This blog looks at the prevention agenda and is part of a short series addressing the contribution health and care professionals can make to improving health and wellbeing. Please also see our blogs on starting conversations and on making referrals. Don’t forget to also take a look at All Our Health which helps all health and care professionals maximise their contribution to achieving a radical upgrade in prevention.
What change would you like to see in 2018? My ambition is to see thousands more front line health and care professionals building more ‘prevention’ into their everyday practice.
This could be through initiating brief conversations about smoking, physical inactivity, healthy weight or blood pressure or building more long-term relationships through motivational interviewing or health coaching.
It could be about getting involved in community initiatives - there are so many ways we can support the public to live longer and healthier lives and at the same time reduce the demand on our health and care system.
This is vital work. Everyone can see how hard our front line professionals are working to manage this increasing demand, particularly during winter.
Would you like to build even more health promoting activity into everyday practice? Is it easy for you to do this or are there barriers in the way?
These are questions we decided to address at the end of last year, through an independent insights research project with a group of diverse health professionals. I want to use this blog to summarise what we learned and our next steps to putting this learning into action.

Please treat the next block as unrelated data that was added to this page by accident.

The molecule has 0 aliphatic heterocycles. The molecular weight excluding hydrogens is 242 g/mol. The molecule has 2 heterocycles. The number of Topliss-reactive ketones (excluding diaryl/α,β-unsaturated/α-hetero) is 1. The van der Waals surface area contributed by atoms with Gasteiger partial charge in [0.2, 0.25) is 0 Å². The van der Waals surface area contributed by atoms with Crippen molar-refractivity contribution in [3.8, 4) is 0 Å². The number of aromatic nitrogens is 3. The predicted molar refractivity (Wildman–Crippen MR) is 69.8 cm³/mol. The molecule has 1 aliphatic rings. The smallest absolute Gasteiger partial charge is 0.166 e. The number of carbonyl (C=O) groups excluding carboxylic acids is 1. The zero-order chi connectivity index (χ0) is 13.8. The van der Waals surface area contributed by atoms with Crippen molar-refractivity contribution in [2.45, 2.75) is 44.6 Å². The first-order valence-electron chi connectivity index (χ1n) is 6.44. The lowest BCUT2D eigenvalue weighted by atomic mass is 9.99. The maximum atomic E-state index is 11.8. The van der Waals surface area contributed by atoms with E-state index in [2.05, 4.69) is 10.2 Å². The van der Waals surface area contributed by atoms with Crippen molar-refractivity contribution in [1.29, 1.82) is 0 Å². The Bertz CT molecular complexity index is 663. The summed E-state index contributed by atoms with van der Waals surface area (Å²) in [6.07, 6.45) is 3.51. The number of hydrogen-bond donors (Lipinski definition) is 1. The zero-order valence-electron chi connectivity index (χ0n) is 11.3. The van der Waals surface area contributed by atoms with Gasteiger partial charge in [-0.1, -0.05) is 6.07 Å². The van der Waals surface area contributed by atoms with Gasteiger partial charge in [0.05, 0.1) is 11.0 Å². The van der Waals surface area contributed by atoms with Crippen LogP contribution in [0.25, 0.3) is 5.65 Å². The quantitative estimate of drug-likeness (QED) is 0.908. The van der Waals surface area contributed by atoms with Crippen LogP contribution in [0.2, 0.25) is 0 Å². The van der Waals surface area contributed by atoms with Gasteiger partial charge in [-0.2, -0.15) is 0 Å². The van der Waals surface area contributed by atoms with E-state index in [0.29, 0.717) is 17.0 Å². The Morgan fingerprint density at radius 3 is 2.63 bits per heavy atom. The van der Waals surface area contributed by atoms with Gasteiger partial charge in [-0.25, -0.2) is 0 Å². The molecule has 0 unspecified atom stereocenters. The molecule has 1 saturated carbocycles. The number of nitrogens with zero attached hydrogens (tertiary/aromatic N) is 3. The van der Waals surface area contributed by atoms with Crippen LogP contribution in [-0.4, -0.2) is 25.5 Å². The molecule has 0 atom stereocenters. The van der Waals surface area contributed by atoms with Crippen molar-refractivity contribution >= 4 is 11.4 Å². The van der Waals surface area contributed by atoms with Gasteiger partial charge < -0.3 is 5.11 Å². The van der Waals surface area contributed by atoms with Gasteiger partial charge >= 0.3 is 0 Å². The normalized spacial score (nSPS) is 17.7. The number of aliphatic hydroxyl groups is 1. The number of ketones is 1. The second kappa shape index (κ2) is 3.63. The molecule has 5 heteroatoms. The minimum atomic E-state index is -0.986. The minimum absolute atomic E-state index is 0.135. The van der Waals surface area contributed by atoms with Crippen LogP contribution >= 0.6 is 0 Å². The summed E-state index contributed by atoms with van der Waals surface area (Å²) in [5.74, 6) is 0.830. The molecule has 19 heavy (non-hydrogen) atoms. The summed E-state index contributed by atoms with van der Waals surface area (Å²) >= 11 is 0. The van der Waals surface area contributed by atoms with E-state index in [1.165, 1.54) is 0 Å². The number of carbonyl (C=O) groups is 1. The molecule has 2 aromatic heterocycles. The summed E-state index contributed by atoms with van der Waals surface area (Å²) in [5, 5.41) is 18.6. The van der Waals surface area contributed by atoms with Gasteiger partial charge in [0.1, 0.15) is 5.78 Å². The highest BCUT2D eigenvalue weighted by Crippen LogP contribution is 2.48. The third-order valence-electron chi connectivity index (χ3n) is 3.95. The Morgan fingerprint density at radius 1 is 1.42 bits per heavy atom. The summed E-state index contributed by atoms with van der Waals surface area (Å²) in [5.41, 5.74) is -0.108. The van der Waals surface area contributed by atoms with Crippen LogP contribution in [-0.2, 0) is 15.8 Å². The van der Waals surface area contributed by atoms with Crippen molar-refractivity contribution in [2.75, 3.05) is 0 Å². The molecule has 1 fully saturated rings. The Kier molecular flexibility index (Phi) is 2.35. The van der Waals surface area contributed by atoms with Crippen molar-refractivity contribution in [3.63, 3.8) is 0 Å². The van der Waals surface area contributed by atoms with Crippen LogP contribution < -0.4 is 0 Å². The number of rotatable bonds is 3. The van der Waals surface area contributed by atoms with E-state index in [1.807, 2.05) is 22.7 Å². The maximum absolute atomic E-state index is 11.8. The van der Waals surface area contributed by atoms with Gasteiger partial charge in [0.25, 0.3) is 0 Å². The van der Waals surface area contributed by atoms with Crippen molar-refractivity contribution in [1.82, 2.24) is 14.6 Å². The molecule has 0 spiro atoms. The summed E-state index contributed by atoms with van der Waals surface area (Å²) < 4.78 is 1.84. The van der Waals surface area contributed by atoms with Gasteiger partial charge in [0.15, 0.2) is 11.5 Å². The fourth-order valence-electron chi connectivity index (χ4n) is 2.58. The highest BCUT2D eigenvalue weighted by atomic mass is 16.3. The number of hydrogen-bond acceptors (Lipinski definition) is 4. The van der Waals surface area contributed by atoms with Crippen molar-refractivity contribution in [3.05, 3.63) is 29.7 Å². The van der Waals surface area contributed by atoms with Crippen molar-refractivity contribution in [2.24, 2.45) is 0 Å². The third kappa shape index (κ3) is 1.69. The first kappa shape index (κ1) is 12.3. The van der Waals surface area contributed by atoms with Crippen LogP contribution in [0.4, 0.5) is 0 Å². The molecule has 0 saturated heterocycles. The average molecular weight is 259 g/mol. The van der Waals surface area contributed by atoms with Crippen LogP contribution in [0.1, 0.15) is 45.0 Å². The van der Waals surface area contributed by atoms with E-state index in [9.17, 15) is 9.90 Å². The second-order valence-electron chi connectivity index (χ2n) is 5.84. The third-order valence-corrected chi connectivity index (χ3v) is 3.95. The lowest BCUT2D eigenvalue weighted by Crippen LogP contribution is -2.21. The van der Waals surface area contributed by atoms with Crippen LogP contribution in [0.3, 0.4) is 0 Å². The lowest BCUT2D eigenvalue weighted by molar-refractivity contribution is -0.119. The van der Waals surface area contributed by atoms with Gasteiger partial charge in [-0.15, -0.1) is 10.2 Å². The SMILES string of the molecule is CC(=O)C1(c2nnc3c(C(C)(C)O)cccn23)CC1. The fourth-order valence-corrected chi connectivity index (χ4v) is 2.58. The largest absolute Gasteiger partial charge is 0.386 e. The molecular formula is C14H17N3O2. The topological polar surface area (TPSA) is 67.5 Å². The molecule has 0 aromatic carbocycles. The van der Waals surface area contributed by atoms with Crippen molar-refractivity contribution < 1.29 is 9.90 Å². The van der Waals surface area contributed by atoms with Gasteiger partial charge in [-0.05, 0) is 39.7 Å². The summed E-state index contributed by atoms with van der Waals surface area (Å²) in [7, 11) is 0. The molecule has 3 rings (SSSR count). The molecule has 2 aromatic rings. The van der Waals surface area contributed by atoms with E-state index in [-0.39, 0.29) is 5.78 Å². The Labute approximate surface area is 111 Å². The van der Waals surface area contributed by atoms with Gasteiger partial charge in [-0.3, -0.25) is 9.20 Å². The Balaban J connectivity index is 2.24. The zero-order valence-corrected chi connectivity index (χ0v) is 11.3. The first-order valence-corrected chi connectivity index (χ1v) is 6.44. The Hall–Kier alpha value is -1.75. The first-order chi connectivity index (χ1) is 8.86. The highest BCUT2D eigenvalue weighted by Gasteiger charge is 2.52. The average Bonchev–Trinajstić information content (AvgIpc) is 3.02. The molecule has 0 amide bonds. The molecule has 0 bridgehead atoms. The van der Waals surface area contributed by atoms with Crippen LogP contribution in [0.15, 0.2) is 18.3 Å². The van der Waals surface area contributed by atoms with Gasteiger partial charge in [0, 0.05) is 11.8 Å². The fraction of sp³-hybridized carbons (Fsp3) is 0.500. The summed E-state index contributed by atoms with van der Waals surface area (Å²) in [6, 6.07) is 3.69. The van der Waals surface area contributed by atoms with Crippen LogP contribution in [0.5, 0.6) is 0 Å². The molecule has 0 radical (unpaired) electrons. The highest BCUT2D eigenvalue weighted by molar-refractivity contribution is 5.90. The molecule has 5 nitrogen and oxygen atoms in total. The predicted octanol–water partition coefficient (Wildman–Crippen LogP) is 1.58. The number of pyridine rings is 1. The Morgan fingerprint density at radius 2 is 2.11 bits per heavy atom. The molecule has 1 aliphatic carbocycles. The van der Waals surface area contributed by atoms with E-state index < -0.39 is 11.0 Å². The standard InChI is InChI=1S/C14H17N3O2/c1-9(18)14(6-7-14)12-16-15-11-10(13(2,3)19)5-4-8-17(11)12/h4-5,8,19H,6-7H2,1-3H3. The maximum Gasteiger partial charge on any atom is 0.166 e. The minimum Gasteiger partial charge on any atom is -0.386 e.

Prevention and your practice
A focus on prevention means different things to different people. Every professional knows that what people eat, or whether they smoke or keep active, are behaviours that have a big impact on health. Tackling them can “prevent” people getting ill.
From a national perspective, public health leaders worry that our population is living longer but spending more of those years in ill health. Documents like the NHS Five Year Forward View demand a “radical upgrade” in prevention as the only way to manage demand on our health and care services.
But of course in our communities - in a surgery or on a ward - the day to day challenges might be seen differently.
Our insights research confirmed that whilst professionals instinctively understand the need for prevention, and for many it’s part of your developing practice, people aren’t necessarily driven by a formal national agenda or strategy.
Does this matter? For some professionals an official agenda was logical – it was about preventing hospital admissions or tackling an ageing population. For others national strategies are just another pressure point in an already busy schedule.
This does not surprise me. Although prevention is increasingly embedded within our everyday practice I recall from my own experience in both acute and primary care that there are always so many competing priorities.
What did you tell us about opportunities and barriers?
It was no surprise to learn that professional pride – wanting to do a great job – was a key motivating factor for staff who were regularly building prevention into their practice. Having a supportive team around you was also cited as important.